Joe Biden’s first 100 days in office could prove to be detrimental to religious higher education. Early in November, the Human Rights Campaign released its 2020 Blueprint for Positive Change, a brief that includes 85 individual policy recommendations for the Biden administration.
If the measures are adopted — which are in line with the Equality Act Biden has promised to enact — it would violate the constitutional rights of over 7,000 colleges and universities nationwide.
In the Department of Education section, there are six policies that would force religious institutions to compromise on their beliefs to retain accreditation.
These recommendations include introducing non-discrimination policies and the revision of science-based curriculum for accreditation, in addition to mandating public notice for receipt of federal Title IX religious exemptions by colleges and universities.
The blueprint states, "The Department of Education should issue a regulation clarifying that this provision, which requires accreditation agencies to ‘respect the stated mission’ of religious institutions, does not require the accreditation of religious institutions that do not meet neutral accreditation standards including nondiscrimination policies and scientific curriculum requirements."
For religious institutions to retain their accreditation, they will be required to adhere to scientific curricular requirements that would go against their faith convictions.
Was it not our Founding Fathers’ intentions to protect the sanctity of freedom of religion?
This is not the first time the government has tried to encroach on religious beliefs.
In the landmark case of Epperson v. Arkansas in 1968, the Supreme Court invalidated a statute that prohibited the teaching of evolution in public schools.
Since then, several court cases followed suit, including Edwards v. Aguillard, 482 U.S. 578 (1987), in which the U.S. Supreme Court ruled it unconstitutional to require the teaching of creationism. The Selman v. Cobb County School District, 449 F.3d 1320 (2006) court decision prohibited the placement of stickers on textbooks stating that evolution was just a theory, not a fact.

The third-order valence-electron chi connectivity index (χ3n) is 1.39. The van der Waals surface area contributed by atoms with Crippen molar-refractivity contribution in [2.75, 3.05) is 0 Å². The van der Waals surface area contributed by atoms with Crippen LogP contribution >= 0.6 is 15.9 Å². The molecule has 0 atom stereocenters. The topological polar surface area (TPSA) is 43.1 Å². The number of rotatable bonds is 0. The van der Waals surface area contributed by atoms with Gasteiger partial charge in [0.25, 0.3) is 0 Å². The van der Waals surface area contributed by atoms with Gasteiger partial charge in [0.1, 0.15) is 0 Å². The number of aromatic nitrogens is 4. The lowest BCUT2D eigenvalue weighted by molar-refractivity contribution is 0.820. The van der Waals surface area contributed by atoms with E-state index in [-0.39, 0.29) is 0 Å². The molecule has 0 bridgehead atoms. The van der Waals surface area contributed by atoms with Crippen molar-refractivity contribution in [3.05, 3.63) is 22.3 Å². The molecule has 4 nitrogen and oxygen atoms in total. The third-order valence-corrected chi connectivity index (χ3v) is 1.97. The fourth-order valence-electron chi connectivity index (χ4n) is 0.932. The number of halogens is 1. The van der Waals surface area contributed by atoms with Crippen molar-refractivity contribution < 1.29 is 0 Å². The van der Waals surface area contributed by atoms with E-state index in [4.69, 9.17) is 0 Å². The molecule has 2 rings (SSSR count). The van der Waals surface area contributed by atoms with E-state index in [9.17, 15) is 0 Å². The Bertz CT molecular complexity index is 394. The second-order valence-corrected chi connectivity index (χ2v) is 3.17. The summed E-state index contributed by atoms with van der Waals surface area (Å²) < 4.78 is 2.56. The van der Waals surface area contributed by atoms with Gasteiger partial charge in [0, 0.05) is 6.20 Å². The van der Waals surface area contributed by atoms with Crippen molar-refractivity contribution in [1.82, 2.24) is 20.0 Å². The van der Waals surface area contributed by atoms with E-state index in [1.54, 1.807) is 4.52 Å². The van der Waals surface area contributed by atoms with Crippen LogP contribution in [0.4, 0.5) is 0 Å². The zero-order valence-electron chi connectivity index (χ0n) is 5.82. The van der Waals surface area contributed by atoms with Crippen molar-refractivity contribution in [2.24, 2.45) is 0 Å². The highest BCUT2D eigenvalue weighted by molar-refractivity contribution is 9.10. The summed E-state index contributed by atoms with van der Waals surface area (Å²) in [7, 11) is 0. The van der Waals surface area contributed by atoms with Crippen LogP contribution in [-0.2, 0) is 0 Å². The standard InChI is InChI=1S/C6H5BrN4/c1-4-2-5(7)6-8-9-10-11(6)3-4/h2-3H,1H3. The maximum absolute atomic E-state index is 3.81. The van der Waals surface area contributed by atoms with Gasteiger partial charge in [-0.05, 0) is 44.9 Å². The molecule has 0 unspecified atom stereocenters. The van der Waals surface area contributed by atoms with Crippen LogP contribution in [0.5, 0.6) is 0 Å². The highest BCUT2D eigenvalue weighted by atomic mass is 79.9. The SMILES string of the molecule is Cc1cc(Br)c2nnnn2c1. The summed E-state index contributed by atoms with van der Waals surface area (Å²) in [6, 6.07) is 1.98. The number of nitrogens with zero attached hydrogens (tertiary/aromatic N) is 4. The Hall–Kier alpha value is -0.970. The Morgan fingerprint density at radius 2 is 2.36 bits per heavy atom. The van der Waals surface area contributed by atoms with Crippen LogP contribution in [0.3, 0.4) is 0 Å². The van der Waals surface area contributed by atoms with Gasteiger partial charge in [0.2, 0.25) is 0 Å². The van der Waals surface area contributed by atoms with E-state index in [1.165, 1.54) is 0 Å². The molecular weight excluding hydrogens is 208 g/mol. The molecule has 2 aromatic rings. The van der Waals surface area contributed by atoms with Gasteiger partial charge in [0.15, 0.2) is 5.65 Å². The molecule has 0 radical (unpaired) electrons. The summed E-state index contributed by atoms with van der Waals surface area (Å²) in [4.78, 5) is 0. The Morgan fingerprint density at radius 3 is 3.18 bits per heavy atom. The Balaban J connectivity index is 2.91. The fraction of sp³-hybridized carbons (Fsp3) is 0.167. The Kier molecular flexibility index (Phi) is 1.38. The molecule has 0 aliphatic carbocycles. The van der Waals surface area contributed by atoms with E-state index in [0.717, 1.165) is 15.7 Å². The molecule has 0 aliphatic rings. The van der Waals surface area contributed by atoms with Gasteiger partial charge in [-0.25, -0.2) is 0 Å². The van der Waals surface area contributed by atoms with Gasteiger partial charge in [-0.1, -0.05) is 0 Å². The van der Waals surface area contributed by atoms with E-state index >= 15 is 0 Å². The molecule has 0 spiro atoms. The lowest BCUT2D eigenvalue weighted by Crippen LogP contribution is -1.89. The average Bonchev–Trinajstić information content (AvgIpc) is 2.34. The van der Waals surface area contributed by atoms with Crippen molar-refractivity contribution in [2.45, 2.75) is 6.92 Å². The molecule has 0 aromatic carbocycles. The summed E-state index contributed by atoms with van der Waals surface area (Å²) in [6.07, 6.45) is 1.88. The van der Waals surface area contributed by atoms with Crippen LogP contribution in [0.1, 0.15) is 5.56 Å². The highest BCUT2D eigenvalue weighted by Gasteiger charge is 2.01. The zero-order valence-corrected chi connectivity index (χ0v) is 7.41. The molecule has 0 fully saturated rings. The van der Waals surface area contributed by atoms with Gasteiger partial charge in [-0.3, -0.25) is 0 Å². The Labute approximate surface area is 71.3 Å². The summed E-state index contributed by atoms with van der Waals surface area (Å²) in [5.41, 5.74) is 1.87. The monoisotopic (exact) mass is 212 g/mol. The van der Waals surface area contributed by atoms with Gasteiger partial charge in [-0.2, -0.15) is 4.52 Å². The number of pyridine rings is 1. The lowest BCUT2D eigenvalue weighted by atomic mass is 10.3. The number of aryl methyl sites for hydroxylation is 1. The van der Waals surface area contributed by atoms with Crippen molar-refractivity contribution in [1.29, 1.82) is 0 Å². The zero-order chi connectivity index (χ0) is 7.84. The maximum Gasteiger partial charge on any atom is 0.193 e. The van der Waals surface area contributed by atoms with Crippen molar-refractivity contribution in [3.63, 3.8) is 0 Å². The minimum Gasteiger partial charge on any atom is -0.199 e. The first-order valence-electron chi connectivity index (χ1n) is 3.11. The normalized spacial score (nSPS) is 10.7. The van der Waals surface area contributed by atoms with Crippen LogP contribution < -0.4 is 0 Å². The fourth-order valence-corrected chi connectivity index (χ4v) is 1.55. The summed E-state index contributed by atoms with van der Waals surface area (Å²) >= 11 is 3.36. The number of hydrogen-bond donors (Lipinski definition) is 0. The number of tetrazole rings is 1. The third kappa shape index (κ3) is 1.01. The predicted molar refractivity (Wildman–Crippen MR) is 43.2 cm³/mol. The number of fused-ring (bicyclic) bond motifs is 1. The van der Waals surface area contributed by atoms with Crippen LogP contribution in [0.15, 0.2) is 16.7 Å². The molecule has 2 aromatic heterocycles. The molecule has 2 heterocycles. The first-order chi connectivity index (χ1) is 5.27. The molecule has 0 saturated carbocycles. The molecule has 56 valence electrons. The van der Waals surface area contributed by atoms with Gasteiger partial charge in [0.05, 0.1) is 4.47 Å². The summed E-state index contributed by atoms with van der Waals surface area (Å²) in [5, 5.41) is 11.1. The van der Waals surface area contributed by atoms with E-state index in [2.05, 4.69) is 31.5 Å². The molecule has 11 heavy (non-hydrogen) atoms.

In addition to jeopardizing accreditation, the blueprint pushes for a public notice mandate that would blacklist religious institutions. The proposal says, "ED should issue a regulation mandating that colleges and universities once again request exemptions, and provide public notice of their request for and receipt of a religious exemption."
Higher education institutions previously enabled to be exempt from nondiscrimination requirements based on sex would be compiled on a list that is publicly available by the Department of Education.
Dr. R. Albert Mohler, Jr., president of The Southern Baptist Theological Seminary, wrote about the blueprint saying, "If the Human Rights Campaign achieves its policy goals, religious institutions will either be coerced into capitulation over fundamental religious and theological doctrines, or they will be marginalized."
These policies outlined in the blueprint are similar to the threatening Senate Bill 1146 that California faith-based colleges and universities faced in 2016 under the Obama administration, which would have stripped institutions of their religious liberty to educate students according to their faith.
In response, Christian universities and colleges acted quickly contacting local legislators.
Legislators received overwhelming amounts of correspondence on the bill leading to a decision that allowed religious schools to keep exemptions to anti-discrimination laws.
With Biden yet to name his secretary of education, we must act now to safeguard our freedoms in higher education. We need to take steps now to ensure that the Biden administration does not infringe on our First Amendment rights.
We can start by contacting local legislators and meeting with local members of Congress.
Together, we can make a difference for the students currently attending faith-based institutions. The future of religious higher education depends on us.
Dr. Kent Ingle serves as the President of Southeastern University in Lakeland, Florida, and is the author of "Framework Leadership." A champion of innovative educational design, Ingle is the president of one of the fastest growing private universities in the nation. As president, Ingle founded the American Center for Political Leadership at the university and is also a founding member of the Presidents' Alliance on Higher Education and Immigration. Before becoming Southeastern's president in 2011, Ingle held leadership positions in higher education and the nonprofit sector in Los Angeles, Chicago, and Seattle. Ingle is the author of several leadership books and the creator of the Framework Leadership podcast. He currently serves on the board of the Florida Chamber of Commerce Foundation. Read Kent Ingle's Reports — More Here.
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